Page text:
the finished camera I had the impression it was plastic.
So far, my camera has held up solidly despite a couple of inadvertent
knocks, though one correspondent reports that his flip-out screen was
when the tripod-mounted camera was knocked over and fell on the floor.
Why do the DVX100 stills
at 24p.com look so different?
Michael Phillips had enlargements of DVX100 frames posted at 24p.com
look at the differences in the red patches on the GretagMacbeth chart
images) using two different pathways from DV to RGB: exports using
the Apple DV codec,
and exports using the Avid XPressDV 3.5 codec. The frames look quite
in terms of tonal scale and chroma edges. Here's why:
The Avid DV codec decodes DV's Y'CrCb data to RGB for display linearly.
Apple's DV codec adds a gamma “correction”!
Unlike every other DV codec I've seen, the Apple codec gamma-corrects
to compensate for the difference between a video display's 2.2 gamma
the Mac's standard 1.8 display gamma. Apple does it so that what you
in on the Mac's screen translates well to video and vice versa (unless,
me, you're already running your Mac at 2.2 display gamma for working in
Photoshop and Illustrator, and with all the other
It makes side-by-side comparison between Apple DV exports and other DV
exports very difficult unless you “uncorrect”
the gamma in the picture prior to export. It also means that you have
precorrect CGI (computer-generated imagery) with a complementary gamma
correction if you want that CGI accurately
portrayed on video when using Apple DV.
I should mention that the gamma change is bidirectional -- what's done
going from Y'CrCb to RGB is undone in the other direction -- so it
over multiple compression cycles. But you do need to take it into
when exporting from Apple DV to other formats, or importing other
into Apple DV.
I have lobbied for a prefs setting to enable/disable gamma tweaking to
avail: the Apple DV codec has that built-in gamma conversion (about
in one direction and 0.82 in the other) and we just have to live with
if we want to use that codec.
To correct material imported into Apple DV, try a gamma precorrection
1.228. To gamma-correct on export from Apple DV, 0.824 works pretty
(with a tip of the hat to Chris
for these numbers!).
The Avid exports show fairly smooth chroma transitions, while the Apple
clearly shows the “steppy edges” in chroma that are the bane of DV's
This is not a bug in the Apple codec per se (although if you're
to uncompressed for post work, it requires
an extra processing step; see below). There is only one chroma sample
for every four luma samples. The Apple codec outputs a 4:4:4 RGB image
replicating each color sample across the next three pixels; it does not
to smooth or interpolate the data between samples.
The Avid codec applies a low-pass filter to the decoded chroma data
to more smoothly interpolate between samples (notice how the saturation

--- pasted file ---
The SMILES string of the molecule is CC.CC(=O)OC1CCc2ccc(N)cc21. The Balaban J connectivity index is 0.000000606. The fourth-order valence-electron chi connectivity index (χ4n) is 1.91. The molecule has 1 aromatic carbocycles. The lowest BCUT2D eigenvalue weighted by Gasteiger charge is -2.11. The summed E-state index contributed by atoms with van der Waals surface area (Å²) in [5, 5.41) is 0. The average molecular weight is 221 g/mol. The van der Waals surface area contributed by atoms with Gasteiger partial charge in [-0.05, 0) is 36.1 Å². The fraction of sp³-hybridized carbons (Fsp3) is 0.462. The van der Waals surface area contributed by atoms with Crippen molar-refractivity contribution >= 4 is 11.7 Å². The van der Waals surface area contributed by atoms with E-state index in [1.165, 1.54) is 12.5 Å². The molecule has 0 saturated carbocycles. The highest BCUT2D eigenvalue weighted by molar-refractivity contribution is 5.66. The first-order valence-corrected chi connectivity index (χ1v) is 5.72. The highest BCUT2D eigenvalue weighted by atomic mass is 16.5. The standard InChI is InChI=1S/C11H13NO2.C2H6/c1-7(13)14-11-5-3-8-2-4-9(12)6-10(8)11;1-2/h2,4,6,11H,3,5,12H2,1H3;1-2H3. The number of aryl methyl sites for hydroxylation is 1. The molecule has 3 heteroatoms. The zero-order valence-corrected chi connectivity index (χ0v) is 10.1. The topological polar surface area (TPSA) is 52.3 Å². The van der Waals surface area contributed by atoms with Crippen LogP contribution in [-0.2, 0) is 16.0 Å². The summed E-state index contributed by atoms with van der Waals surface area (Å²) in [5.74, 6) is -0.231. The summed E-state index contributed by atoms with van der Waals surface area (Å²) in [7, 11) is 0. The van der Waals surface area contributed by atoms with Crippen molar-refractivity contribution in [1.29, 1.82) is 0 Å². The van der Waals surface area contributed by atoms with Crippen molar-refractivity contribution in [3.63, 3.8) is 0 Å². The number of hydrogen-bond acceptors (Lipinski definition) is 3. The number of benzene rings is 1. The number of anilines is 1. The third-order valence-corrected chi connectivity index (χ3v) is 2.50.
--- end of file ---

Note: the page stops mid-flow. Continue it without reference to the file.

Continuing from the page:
any color patch starts fading out before the edge of the patch is
As a result the Avid codec makes a more pleasing RGB image on the 1st
decompression, but if carried through a couple of cycles the color will
and smear more than occurs with the Apple codec.
On the SDI capture (not currently posted, but it looked very much like
the Avid exports) there is also filtering & interpolation going on,
details of which depend on how one is getting the SDI signal from the
original: the 4:1:1 to 4:2:2 conversion in the deck's hardware almost
interpolates the chroma prior to output, and the 4:2:2 codec used in
NLE may likewise low-pass or interpolate further to get 4:4:4.
[Generally speaking, the Apple DV codec is designed to preserve the
4:1:1 data as accurately as possible over multiple generations.
to Avid, it hold more high-frequency data in the luma, and better
the chroma – but it is also more prone to “mosquito noise” compression
as a result of preserving the hard-to-compress detail, and its RGB
have unsmoothed, steppy edges.
The Avid DV codec, by contrast, was specifically optimized for the
compression artifacts and the most visually pleasing picture, at the
of some high-frequency detail. Compared to Apple, its images often look
in the first generation, albeit a bit softer (look at the text on the
chart, for example). ]
If all you're doing is capturing via FireWire and editing in DV25, the
Apple codec in my experience holds more fine detail and preserves the
image better over multiple generations (but compressing sharp-edged CGI
more aggressive low-pass filtering on input to avoid generating
noise). However, you will see the sharp-edged, unfiltered chroma on
stills, just like the 24p samples show.
In such a case the Avid codec yields nicer stills, but you'll see a
progressive softening and blurring of chroma with each generation – no
deal on 1 generation (and don't get me wrong, the Avid codec is, along
Apple's, among the best I've seen) but if you're going between an NLE
a compositing app using DV25 compression as your intermediate [hint:
do this], or repurposing material from previously-edited DV material on
new DV project, the softening from multiple passes can be noticeable.
Remember, if you're going back out FireWire, the final decode and
associated chroma interpolation is done by
the hardware codec in the VTR, and the difference between the Apple and
codecs and the way they interpolate chroma for RGB viewing is irrelevant!
If, however, you're bumping up to uncompressed for editing and output,
want to perform some form of chroma smoothing or
interpolation upon initial
decompression from 4:1:1 DV to 4:2:2 uncompressed. Likewise, doing a
in DV without chroma smoothing is an exercise in frustration, and as
24p pix show, it's a useful thing to do before exporting stills.
What to do? You can use a codec that performs the smoothing by default
Avid), or by choice (Matrox's software VfW codecs let you switch chroma